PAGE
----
CAR-T therapies should continue to attract an equal amount of enthusiasm and scrutiny in 2017 as Kite Pharma and Novartis file KTE-C19 (for r/r aggressive B-cell non-Hodgkin lymphoma) and CTL019 (for paediatric and young adult patients with r/r B-cell acute lymphoblastic leukaemia), respectively, with the FDA in early 2017. Agency evaluation of these cutting-edge therapies will be influenced by recent events at CAR-T competitor Juno Therapeutics.
Analysis: KOL Views: CAR-T cell therapies poised to make commercial debuts but one company is best positioned for initial success, according to leading medical oncologist and Spotlight On Interview: ARCH Venture’s Robert Nelsen outlines his vision for the CAR-T revolution
The number of marketed PARP inhibitors should expand from one to three in 2017; Clovis Oncology's Rubraca was approved by the FDA for the treatment of third-line BRCA mutation ovarian cancer in December and Tesaro is awaiting regulatory clearance for niraparib as a second-line therapy irrespective of biomarker status. Last month, Tesaro confirmed priority review status for its application, indicating the FDA will make a decision on approval by the end of June. AstraZeneca already markets the PARP inhibitor Lynparza as a third-line therapy for ovarian cancer with positive late-stage data as a maintenance therapy top-lined in October.
Approved last year for the treatment of Parkinson's disease psychosis, Acadia Pharmaceuticals' Nuplazid also appears to show promise in Alzheimer's disease psychosis, with positive top-line data from a Phase II study reported by the company late last year. With Acadia frequently cited as a potential acquisition target for a large cap pharma or biotech company, full data from this study and other trials is keenly awaited, including Nuplazid's potential activity against Alzheimer's disease agitation.
Analysis: KOL Views: Expert disagrees with black box for Acadia’s Nuplazid – but agrees the risk is real and ViewPoints: Pimavanserin’s success in Alzheimer’s psychosis could be unexpected upside – but extenuating circumstances abound
GW Pharmaceuticals has also been touted as a possible buyout, thanks predominantly to clinical success for lead asset Epidiolex in Dravet syndrome and Lennox-Gastaut syndrome (LGS), two rare forms of epilepsy. The most recent Phase III data released for Dravet syndrome, in December, fell short of some shareholder expectation, with Epidiolex shown to reduce the total number of seizures, but not a statistically significant reduction from baseline. Expectations for the drug nevertheless remain high, and 2017 will see full presentation of previously top-lined data, results from additional indications and US/EU filing for Epidiolex in in both LGS and Dravet syndrome.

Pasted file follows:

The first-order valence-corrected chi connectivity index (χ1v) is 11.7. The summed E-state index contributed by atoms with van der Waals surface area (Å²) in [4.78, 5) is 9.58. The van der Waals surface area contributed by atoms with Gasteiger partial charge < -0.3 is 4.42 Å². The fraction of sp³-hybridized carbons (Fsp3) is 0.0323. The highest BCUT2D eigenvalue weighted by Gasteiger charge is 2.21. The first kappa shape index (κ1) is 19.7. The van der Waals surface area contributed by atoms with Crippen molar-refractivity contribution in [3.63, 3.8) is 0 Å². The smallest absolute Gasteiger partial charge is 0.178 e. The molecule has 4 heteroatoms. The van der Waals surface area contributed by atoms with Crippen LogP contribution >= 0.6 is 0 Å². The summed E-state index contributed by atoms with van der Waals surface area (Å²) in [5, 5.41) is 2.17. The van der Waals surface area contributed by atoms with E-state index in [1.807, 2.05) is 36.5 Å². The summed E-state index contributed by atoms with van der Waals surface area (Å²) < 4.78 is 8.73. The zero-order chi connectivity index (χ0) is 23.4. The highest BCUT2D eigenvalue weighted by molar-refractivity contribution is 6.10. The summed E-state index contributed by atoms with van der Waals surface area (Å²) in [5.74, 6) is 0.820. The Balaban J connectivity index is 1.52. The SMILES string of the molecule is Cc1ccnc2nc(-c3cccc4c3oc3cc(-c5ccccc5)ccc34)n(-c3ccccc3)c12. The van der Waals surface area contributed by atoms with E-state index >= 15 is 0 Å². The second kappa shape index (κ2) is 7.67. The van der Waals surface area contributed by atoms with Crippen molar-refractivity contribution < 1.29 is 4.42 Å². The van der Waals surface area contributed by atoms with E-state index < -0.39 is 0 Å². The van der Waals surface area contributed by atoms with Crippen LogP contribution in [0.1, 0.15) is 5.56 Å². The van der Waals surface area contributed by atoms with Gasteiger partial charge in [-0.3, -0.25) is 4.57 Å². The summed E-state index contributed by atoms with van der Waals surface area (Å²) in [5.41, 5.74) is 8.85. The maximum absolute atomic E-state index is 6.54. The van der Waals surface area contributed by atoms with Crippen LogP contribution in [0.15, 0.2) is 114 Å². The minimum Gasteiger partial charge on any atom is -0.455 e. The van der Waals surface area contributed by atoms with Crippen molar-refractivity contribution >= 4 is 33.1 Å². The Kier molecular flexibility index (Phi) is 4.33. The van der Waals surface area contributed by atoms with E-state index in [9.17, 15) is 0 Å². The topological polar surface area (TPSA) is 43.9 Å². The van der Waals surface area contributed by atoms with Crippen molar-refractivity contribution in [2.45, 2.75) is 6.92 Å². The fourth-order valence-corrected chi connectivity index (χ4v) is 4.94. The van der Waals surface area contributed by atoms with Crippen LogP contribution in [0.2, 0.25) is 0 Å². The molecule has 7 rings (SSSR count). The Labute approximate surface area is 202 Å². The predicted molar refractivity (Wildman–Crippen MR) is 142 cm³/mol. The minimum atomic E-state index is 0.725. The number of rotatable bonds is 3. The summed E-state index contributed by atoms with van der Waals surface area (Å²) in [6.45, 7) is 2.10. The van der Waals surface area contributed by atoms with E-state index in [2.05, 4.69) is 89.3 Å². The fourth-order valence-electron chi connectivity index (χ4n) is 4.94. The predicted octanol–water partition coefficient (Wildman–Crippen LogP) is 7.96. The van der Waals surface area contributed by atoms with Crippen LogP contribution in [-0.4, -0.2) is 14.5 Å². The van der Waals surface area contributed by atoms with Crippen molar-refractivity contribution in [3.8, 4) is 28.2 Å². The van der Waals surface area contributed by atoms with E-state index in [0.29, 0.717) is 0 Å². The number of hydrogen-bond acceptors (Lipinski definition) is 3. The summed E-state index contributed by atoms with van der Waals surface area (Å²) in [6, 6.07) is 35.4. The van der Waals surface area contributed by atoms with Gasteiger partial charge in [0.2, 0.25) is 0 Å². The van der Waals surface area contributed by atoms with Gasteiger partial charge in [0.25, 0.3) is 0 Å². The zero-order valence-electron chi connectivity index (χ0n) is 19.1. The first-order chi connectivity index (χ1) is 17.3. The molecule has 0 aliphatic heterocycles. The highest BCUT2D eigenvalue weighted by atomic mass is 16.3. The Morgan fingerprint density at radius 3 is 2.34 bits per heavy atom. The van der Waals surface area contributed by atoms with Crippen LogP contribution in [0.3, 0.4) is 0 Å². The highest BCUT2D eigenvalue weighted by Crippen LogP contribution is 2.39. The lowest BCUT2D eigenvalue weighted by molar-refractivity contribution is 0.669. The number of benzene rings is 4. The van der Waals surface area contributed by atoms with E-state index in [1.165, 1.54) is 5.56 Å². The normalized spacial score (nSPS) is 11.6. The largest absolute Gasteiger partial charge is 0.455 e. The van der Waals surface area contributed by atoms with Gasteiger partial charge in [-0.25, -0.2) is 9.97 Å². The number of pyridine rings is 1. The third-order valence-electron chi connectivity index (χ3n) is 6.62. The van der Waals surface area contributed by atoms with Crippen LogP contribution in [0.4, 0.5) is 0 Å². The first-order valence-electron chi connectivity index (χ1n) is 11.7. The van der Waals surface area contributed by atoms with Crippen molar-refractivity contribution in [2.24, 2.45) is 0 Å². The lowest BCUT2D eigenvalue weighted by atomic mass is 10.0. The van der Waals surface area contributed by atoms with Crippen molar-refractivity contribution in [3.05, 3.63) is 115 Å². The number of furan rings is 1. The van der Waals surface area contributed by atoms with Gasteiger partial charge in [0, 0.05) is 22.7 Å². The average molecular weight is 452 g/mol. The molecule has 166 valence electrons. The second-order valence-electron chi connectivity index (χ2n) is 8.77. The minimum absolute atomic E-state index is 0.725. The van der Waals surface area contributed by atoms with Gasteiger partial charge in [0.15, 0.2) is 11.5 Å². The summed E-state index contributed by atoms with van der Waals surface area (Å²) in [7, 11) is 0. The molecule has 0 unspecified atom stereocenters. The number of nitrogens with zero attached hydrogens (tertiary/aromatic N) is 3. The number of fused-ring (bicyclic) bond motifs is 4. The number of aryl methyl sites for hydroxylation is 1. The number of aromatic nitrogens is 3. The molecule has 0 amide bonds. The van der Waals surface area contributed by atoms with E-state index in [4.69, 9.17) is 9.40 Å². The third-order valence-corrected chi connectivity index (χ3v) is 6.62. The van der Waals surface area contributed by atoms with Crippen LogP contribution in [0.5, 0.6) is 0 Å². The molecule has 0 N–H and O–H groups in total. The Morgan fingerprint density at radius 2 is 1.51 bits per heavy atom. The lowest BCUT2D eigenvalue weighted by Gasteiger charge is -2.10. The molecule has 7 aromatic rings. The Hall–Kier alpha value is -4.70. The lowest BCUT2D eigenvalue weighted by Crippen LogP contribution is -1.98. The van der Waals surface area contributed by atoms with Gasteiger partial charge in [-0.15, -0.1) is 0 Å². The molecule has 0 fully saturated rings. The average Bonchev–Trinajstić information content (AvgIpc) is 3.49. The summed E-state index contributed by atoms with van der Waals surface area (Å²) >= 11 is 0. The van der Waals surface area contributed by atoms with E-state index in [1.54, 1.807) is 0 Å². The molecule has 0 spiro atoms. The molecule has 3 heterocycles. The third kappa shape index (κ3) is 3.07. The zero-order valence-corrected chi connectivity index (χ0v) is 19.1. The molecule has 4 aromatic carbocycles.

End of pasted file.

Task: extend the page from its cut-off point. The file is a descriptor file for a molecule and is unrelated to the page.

As the search for a disease modifying Alzheimer's drug continues, Phase III data for Merck's BACE inhibitor verubecestat are due to be published in mid-2017. While expectations for this class remain relatively high (notwithstanding the terrible success rate for Alzheimer's therapies over the past decade), verubecestat is viewed as a higher risk agent as patients enrolled in the pivotal-stage EPOCH study were not pre-screened for beta-amyloid plaque levels. The impact of this data readout on sentiment towards the BACE inhibitor class should not, however, be underestimated.
With the threat of biosimilar erosion to its flagship oncology brands set to intensify over the next few years, a positive study result for the combination of Herceptin plus Perjeta in adjuvant HER2-positive breast cancer (from the APHINITY trial) is much needed by Roche. Particularly as shareholder expectations are high; in metastatic breast cancer, the addition of Perjeta to Herceptin has already improved the standard of care by a considerable margin.